The pamphlet was perhaps unfair to early opponents of the sit-ins. After all, there unquestionably was an intense backlash to the early waves of nonviolent direct action that swept across the country in the early 1960s. Common sense might have predicted that triggering this sort of reaction was a bad thing. After all, who among us wants to be seen as shrill, weird, or insane? (All words, incidentally, that were also used to describe William Lloyd Garrison.) 

But common sense routinely fails us when it comes to social change. And what works on changing individuals often has no relevance at all on changing society. It turns out that the backlash, far from being counter-productive, triggered massive growth and sympathy for activists -- first and foremost, by finally getting their issue on the table for serious public discussion. The old adage often attributed (perhaps falsely) to Gandhi -- "First, they laugh at you. Then, they fight you. Then, you win." -- turns out to be true. 

Direct Action is a Value, not just a Tactic

There's so much more to say, but let me end my point with this. In Glenn Beck's surprisingly thoughtful discussion of DxE's recent #DisruptSpeciesism action (in which he says, among other things, that he won't eat veal because of the cruelty), he mentions that, in listening to Kelly's heartfelt speakout, he was at first mobilized to outrage by the story because he believes it is about a human victim. Indeed, he has so much outrage that he wants to join the protest! "I'm thinking, this is horrifying! I'm taking my napkin and tossing it angrily on the table right now. My gosh, how can I help you?"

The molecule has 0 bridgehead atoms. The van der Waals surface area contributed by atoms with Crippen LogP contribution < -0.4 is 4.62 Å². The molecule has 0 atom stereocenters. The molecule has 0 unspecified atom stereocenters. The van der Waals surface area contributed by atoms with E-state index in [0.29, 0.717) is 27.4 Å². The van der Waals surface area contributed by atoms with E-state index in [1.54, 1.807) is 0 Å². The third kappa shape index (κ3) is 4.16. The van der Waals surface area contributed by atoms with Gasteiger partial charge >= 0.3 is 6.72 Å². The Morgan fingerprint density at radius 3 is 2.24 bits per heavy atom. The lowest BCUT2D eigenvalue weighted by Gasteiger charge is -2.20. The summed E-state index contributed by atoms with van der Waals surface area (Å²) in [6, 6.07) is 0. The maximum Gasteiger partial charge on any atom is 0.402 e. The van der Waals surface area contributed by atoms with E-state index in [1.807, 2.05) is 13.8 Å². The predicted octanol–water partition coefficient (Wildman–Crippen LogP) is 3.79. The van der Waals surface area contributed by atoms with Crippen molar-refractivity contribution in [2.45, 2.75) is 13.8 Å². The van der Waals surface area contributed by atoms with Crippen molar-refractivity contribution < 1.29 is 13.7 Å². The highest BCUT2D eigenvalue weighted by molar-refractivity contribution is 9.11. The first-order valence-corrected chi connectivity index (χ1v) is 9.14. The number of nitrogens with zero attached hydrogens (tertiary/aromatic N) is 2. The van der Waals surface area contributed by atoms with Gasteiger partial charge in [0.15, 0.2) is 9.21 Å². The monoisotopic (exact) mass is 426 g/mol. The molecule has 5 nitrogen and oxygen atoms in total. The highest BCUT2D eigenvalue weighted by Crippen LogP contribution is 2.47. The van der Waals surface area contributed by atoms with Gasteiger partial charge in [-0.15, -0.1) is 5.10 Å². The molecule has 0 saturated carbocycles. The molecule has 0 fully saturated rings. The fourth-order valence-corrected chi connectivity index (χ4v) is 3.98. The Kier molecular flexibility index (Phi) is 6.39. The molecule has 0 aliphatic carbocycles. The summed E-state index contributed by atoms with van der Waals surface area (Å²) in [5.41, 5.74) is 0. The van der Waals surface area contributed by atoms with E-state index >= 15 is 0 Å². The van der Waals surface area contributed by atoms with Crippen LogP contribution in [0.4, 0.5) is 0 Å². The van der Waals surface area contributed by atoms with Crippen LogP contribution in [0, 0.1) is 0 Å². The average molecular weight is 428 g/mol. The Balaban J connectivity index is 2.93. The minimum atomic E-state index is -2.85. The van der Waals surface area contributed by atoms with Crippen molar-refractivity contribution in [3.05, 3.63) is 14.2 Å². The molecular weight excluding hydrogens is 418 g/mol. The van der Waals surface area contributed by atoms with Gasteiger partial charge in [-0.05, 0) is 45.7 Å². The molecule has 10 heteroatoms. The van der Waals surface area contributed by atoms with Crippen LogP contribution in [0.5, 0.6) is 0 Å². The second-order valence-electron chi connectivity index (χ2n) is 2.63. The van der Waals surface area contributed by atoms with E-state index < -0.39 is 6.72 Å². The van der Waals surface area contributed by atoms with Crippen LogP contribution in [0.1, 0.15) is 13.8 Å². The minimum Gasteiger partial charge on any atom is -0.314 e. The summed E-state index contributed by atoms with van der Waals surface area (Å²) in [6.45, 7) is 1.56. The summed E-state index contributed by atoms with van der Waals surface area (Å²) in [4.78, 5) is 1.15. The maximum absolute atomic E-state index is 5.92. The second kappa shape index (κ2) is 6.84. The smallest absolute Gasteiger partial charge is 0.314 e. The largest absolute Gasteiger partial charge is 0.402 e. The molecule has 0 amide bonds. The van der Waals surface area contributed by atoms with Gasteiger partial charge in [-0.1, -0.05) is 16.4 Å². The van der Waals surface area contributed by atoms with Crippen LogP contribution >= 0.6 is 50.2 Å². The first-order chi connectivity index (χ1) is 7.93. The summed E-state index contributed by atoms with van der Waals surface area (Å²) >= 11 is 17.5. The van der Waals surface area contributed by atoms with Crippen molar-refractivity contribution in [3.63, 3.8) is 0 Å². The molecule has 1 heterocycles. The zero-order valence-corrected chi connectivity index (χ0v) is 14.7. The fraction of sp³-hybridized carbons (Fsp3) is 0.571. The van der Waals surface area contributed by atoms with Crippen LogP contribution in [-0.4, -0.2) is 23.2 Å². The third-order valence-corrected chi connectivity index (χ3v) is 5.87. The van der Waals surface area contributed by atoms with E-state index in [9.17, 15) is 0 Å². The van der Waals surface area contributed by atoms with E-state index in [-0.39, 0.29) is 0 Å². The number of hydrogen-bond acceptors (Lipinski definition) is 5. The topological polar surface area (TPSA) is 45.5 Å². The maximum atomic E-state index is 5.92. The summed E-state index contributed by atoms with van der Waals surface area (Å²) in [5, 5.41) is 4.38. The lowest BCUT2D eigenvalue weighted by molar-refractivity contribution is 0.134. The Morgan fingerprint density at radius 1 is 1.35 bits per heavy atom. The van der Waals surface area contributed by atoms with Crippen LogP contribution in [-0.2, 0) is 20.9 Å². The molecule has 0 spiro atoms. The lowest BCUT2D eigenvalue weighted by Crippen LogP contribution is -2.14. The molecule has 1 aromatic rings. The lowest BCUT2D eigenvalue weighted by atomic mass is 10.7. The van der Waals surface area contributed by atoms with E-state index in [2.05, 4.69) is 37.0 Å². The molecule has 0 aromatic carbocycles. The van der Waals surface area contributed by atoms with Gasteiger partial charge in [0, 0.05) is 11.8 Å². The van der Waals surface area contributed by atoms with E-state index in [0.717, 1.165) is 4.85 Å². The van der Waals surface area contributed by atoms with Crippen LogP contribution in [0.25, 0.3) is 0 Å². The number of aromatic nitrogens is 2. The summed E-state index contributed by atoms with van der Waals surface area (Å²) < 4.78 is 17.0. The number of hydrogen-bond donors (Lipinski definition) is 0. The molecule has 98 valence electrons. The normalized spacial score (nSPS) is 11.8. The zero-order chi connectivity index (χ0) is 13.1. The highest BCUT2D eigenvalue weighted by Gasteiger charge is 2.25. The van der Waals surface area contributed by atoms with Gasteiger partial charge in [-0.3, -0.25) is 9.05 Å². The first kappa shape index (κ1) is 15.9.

Then he learns the victim is a chicken. And he just laughs. 

This, of course, is the definition of speciesism. A violent act that, at first, is a horror and outrage becomes.... a joke simply because the victim is a member of a different species. But before we leap forward to condemn Glenn Beck, we should ask ourselves, "Am I doing any better? If these were human children on the plates, how would I respond? And if I don't respond the way Beck suggests that we should respond -- by getting angry, by speaking out, and yes, even by disrupting the status quo -- am I really living up to what I say I believe?" 

We live in a world where violence is routinely made normal. Where the bodies of gentle creatures who meant us no harm are routinely objectified, violated, and then even consumed in ways that would be widely perceived as nightmarish, if such things were to happen to a human being. We are constantly told that we have to accept these horrific practices, as if they were no different than personal choices as to what to wear.